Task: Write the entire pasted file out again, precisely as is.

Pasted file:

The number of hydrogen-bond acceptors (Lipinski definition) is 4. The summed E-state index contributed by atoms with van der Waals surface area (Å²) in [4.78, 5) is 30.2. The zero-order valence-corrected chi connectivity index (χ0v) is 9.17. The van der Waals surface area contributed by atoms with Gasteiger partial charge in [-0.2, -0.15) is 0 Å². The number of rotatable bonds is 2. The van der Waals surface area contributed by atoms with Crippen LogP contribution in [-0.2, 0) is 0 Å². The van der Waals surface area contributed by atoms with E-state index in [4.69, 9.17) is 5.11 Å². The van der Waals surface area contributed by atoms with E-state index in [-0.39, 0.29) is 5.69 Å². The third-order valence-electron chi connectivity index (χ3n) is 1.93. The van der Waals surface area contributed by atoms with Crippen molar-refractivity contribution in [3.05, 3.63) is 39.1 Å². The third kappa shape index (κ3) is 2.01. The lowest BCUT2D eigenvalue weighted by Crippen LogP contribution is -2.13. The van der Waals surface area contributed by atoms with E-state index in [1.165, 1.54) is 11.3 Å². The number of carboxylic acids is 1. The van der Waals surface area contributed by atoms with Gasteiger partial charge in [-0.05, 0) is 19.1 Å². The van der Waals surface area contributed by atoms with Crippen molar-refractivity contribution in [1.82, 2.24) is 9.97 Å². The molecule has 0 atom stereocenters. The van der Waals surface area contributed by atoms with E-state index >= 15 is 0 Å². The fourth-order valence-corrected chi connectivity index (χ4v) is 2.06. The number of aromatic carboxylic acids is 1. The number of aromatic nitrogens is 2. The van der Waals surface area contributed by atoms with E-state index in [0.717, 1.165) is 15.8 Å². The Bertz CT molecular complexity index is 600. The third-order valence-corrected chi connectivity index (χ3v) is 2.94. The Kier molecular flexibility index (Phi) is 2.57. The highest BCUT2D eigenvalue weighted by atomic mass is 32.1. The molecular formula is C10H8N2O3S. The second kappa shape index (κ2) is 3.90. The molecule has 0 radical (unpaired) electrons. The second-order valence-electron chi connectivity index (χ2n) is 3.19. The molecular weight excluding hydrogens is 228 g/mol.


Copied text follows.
The number of hydrogen-bond acceptors (Lipinski definition) is 4. The summed E-state index contributed by atoms with van der Waals surface area (Å²) in [4.78, 5) is 30.2. The zero-order valence-corrected chi connectivity index (χ0v) is 9.17. The van der Waals surface area contributed by atoms with Gasteiger partial charge in [-0.2, -0.15) is 0 Å². The number of rotatable bonds is 2. The van der Waals surface area contributed by atoms with Crippen LogP contribution in [-0.2, 0) is 0 Å². The van der Waals surface area contributed by atoms with E-state index in [4.69, 9.17) is 5.11 Å². The van der Waals surface area contributed by atoms with E-state index in [-0.39, 0.29) is 5.69 Å². The third-order valence-electron chi connectivity index (χ3n) is 1.93. The van der Waals surface area contributed by atoms with Crippen molar-refractivity contribution in [3.05, 3.63) is 39.1 Å². The third kappa shape index (κ3) is 2.01. The lowest BCUT2D eigenvalue weighted by Crippen LogP contribution is -2.13. The van der Waals surface area contributed by atoms with E-state index in [1.165, 1.54) is 11.3 Å². The number of carboxylic acids is 1. The van der Waals surface area contributed by atoms with Gasteiger partial charge in [-0.05, 0) is 19.1 Å². The van der Waals surface area contributed by atoms with Crippen molar-refractivity contribution in [1.82, 2.24) is 9.97 Å². The molecule has 0 atom stereocenters. The van der Waals surface area contributed by atoms with E-state index >= 15 is 0 Å². The fourth-order valence-corrected chi connectivity index (χ4v) is 2.06. The number of aromatic carboxylic acids is 1. The number of aromatic nitrogens is 2. The van der Waals surface area contributed by atoms with E-state index in [0.717, 1.165) is 15.8 Å². The Bertz CT molecular complexity index is 600. The third-order valence-corrected chi connectivity index (χ3v) is 2.94. The Kier molecular flexibility index (Phi) is 2.57. The highest BCUT2D eigenvalue weighted by atomic mass is 32.1. The molecular formula is C10H8N2O3S. The second kappa shape index (κ2) is 3.90. The molecule has 0 radical (unpaired) electrons. The second-order valence-electron chi connectivity index (χ2n) is 3.19. The molecular weight excluding hydrogens is 228 g/mol.